A major issue in both committees has been whether new clinical Enterobacteriaceae MIC breakpoints could predict clinical success and failure even without ancillary tests or whether laboratories need to continue to screen for, and confirm the presence or absence of, extended spectrum β-lactamases (ESBLs) before issuing a susceptibility report. Having reviewed the available data, both EUCAST and the CLSI concluded that: (i) there was a need for lowering of many of the current breakpoints; and (ii) correct clinical breakpoints could obviate the need for ESBL screening for the prediction of clinical outcome, whereas both detection and characterisation would continue to be of importance for infection control and surveillance purposes.

Breakpoints need revision

  1. Top of page
  2. Abstract
  3. Breakpoints need revision
  4. The revised cephalosporin breakpoints
  5. References

The history of breakpoints has shown that initial breakpoints are often overly optimistic. Almost without exception, revisions have resulted in a lowering of the initial breakpoint. New resistance mechanisms need to be assessed, doses and indications may change, and new drugs within the class provoke a need for re-evaluation of the breakpoints of existing drugs. As tools for determining breakpoints improve, older breakpoints can be subjected to re-examination using the new tools.

The proliferation of cephalosporin breakpoints in Europe highlighted the need for revision and harmonisation in itself. Some committees felt that their existing breakpoints did not allow detection of important resistance mechanisms and did not correlate well with clinical outcome. Recent studies and compilations of clinical data suggest that clinical outcome is better correlated with the MIC value than with the presence or absence of an ESBL enzyme [10–13]. Furthermore, the screening techniques used in addition to, or as a substitute for, relevant MIC breakpoints need constant adjustments to keep up with the rapidly increasing number of β-lactamases in a rapidly rising number of species [14]. Laboratories are currently required to make sure: (i) that the MIC is equal to or below (or the equivalent zone diameter is equal to or above) the breakpoint; and (ii) that the isolate is devoid of an ESBL. Thus, despite the fact that the isolate may be characterised as susceptible according to the breakpoint, the laboratory needs to exclude the presence of a resistance mechanism. When a resistance mechanism is detected (by use of a screening test), the laboratory needs to determine whether this is an ESBL, in which case the isolate should be automatically reported as resistant to that and other cephalosporins and to penicillins and aztreonam, even though the efficacy of β-lactamase inhibitors is debated. If the ESBL test is negative, a different resistance mechanism (e.g., AmpC, impermeability) is assumed, in which case the isolate may be categorised as susceptible to that cephalosporin. However, a separate test would be required in order to report on other cephalosporins. It is not surprising that the screening for and identification of ESBLs often delay the susceptibility report by one or more days and that many laboratories find it difficult to keep up with changing and complicated recommendations. The expensive, time-consuming and no less complicated alternative is to subject each isolate to a wide range of tests upon initial evaluation.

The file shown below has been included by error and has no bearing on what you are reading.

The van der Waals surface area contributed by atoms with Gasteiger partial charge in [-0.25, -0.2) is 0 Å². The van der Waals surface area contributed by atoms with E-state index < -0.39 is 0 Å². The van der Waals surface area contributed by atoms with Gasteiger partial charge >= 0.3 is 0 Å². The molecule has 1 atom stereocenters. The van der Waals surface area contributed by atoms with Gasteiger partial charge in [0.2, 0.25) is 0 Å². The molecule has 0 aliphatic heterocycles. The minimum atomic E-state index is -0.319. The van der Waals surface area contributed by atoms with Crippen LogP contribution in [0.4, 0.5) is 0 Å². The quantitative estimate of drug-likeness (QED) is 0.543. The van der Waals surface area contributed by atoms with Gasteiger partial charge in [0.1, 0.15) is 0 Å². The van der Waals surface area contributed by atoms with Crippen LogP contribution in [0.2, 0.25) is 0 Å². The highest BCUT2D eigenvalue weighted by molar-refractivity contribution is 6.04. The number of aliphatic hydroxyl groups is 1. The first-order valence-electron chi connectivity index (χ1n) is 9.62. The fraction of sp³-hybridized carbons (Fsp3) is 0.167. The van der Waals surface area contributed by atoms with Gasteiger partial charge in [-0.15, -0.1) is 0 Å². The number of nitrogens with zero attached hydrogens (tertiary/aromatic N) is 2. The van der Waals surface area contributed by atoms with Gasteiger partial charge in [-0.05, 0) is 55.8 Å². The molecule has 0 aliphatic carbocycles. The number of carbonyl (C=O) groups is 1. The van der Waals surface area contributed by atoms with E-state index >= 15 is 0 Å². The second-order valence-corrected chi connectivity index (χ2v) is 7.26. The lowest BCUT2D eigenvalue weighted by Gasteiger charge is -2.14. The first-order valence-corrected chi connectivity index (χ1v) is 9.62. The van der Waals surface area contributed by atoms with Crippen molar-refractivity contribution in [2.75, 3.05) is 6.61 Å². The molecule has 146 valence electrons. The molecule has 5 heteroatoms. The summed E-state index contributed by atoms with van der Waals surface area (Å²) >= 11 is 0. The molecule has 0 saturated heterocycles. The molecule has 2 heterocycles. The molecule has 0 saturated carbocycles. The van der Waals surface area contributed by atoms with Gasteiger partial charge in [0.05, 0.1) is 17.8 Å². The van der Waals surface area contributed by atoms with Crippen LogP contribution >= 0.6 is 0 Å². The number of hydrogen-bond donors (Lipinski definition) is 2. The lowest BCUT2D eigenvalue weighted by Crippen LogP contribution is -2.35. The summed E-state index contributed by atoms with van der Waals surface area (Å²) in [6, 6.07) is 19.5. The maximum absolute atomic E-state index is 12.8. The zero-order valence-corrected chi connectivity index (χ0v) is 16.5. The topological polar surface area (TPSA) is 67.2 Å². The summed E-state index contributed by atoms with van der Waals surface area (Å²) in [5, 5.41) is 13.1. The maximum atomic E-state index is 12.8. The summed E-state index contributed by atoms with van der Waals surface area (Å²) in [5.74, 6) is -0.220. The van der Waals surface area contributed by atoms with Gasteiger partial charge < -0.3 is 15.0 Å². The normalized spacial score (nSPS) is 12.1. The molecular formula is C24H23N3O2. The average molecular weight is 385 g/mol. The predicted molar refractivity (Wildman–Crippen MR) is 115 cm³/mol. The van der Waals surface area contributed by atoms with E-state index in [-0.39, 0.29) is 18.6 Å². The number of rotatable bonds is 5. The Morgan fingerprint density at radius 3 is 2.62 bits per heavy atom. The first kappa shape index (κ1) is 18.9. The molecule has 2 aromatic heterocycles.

Considering all these points, cephalosporin breakpoints were subjected to independent revision by the EUCAST and the CLSI, using modern tools such as pharmacokinetic and pharmacodynamic considerations [15], modern dosing (Table 2) and the results from several compilations of clinical outcome data, all indicating that the MIC value was the important factor in predicting clinical outcome [10–13].

Table 2.   Dosages of third-generation cephalosporins relevant for EUCAST revised cephalosporin breakpoints
 Daily dosage
LowHighMaximum (g)
Cefuroxime0.75 g × 31.5 g × 34.5
Cefotaxime1 g × 3≥2 g × 312
Ceftriaxone1 g × 1≥2 g × 14
Ceftazidime1 g × 32 g × 36